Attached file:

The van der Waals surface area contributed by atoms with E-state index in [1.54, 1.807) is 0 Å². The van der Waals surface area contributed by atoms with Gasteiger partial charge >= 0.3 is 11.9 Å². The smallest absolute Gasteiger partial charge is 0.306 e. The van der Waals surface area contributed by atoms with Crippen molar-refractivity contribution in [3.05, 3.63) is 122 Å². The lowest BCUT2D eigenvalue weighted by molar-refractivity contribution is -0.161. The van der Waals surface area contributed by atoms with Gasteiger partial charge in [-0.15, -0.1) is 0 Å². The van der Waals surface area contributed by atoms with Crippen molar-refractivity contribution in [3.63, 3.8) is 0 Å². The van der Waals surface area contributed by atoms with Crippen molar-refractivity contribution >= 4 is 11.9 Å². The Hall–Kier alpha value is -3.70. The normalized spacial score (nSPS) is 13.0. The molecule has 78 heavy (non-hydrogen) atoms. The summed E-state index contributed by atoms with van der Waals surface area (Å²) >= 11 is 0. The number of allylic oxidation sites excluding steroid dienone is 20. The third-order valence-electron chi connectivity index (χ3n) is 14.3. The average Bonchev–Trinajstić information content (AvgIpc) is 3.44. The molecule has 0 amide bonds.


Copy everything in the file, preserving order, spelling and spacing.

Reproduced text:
The van der Waals surface area contributed by atoms with E-state index in [1.54, 1.807) is 0 Å². The van der Waals surface area contributed by atoms with Gasteiger partial charge >= 0.3 is 11.9 Å². The smallest absolute Gasteiger partial charge is 0.306 e. The van der Waals surface area contributed by atoms with Crippen molar-refractivity contribution in [3.05, 3.63) is 122 Å². The lowest BCUT2D eigenvalue weighted by molar-refractivity contribution is -0.161. The van der Waals surface area contributed by atoms with Gasteiger partial charge in [-0.15, -0.1) is 0 Å². The van der Waals surface area contributed by atoms with Crippen molar-refractivity contribution in [3.63, 3.8) is 0 Å². The van der Waals surface area contributed by atoms with Crippen molar-refractivity contribution >= 4 is 11.9 Å². The Hall–Kier alpha value is -3.70. The normalized spacial score (nSPS) is 13.0. The molecule has 78 heavy (non-hydrogen) atoms. The summed E-state index contributed by atoms with van der Waals surface area (Å²) >= 11 is 0. The number of allylic oxidation sites excluding steroid dienone is 20. The third-order valence-electron chi connectivity index (χ3n) is 14.3. The average Bonchev–Trinajstić information content (AvgIpc) is 3.44. The molecule has 0 amide bonds.